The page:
IAEA Concludes Nuclear Safety Conference
The Fukushima nuclear disaster has put the nuclear energy sector on edge. Some countries, like Germany and Switzerland, have gone so far as to shut down their nuclear power plants, and civil society around the world is making its voice heard in regard to the safety of the power source. The International Atomic Energy Agency (IAEA)—the intergovernmental organization responsible for governing nuclear energy activity across borders, has concluded its five-day nuclear safety conference. The outcome reveals that the agency will seek reforms to ramp up safety measures.
The conference, held at the IAEA’s headquarters in Vienna, was headed by the agency’s President, Ambassador Antonio Guerreiro of Brazil. Speakers included IAEA Dirctor General Yukiya Amano and Secretary General of the United Nations Ban Ki-moon.
The conference laid out five proposals aimed at increasing nuclear safety around the world. These five proposals were: to strengthen nuclear Safety Standards; to systematically review the safety of all nuclear power plants, including expanding the IAEA's programme of expert peer reviews; to enhance the effectiveness of national nuclear regulatory bodies and ensure their independence; to strengthen the global emergency preparedness and response system; and to expand the Agency's role in receiving and disseminating information.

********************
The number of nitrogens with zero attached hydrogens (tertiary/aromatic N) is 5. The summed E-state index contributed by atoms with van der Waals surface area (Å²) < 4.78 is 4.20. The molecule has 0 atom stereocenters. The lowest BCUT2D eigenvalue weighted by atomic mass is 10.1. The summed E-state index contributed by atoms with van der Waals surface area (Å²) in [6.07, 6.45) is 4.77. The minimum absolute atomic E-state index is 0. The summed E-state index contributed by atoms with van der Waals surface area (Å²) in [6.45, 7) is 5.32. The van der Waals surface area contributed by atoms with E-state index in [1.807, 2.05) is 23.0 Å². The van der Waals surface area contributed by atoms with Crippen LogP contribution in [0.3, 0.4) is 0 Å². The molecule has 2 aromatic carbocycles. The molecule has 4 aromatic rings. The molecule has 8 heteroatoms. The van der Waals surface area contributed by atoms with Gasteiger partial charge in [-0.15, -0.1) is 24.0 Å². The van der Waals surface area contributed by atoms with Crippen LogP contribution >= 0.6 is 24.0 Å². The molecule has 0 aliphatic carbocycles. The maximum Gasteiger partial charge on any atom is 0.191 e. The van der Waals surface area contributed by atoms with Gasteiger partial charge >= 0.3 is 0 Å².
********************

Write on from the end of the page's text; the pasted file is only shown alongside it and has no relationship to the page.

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IAEA Director General Yukiya Amano stated that the conference, "achieved its main goal, which was to pave the way for an enhanced post-Fukushima global nuclear safety framework."
According to Amano, the agency’s member states have expressed widespread support for improving nuclear safety standards, and the new proposals will be drafted into an Action Plan to be submitted to the IAEA Board of Governors and General Conference in September.
Amazon's renewable energy projects surpass 200 milestone
Amazon claims it is now Europe's largest corporate buyer of renewable energy as its projects surpassed 200 globally.
Broken down, it has 136 solar rooftops on facilities and stores and 71 utility-scale wind and solar projects, nine of which were announced today covering the US, Canada, Spain, Sweden and UK. They include:
First solar project paired with energy storage Based in California’s Imperial Valley, Amazon’s first solar project paired with energy storage allows the company to align solar generation with the greatest demand. The project generates 100MW of solar energy, and includes 70MW storage.
It now has more than 2.5 GW of renewable energy capacity, enough to power more than two million European homes a year, and aims to power all its activities with renewables by 2025 and net zero by 2040.
Amazon and Global Optimism co-founded The Climate Pledge in 2019, a commit ment to reach the Paris Agreement 10 years early and be net-zero carbon by 2040. The pledge now has 53 signatories, including IBM, Unilever, Verizon, Siemens, Microsoft, and Best Buy.
A map of all of Amazon’s renewable energy projects around the world can be found here.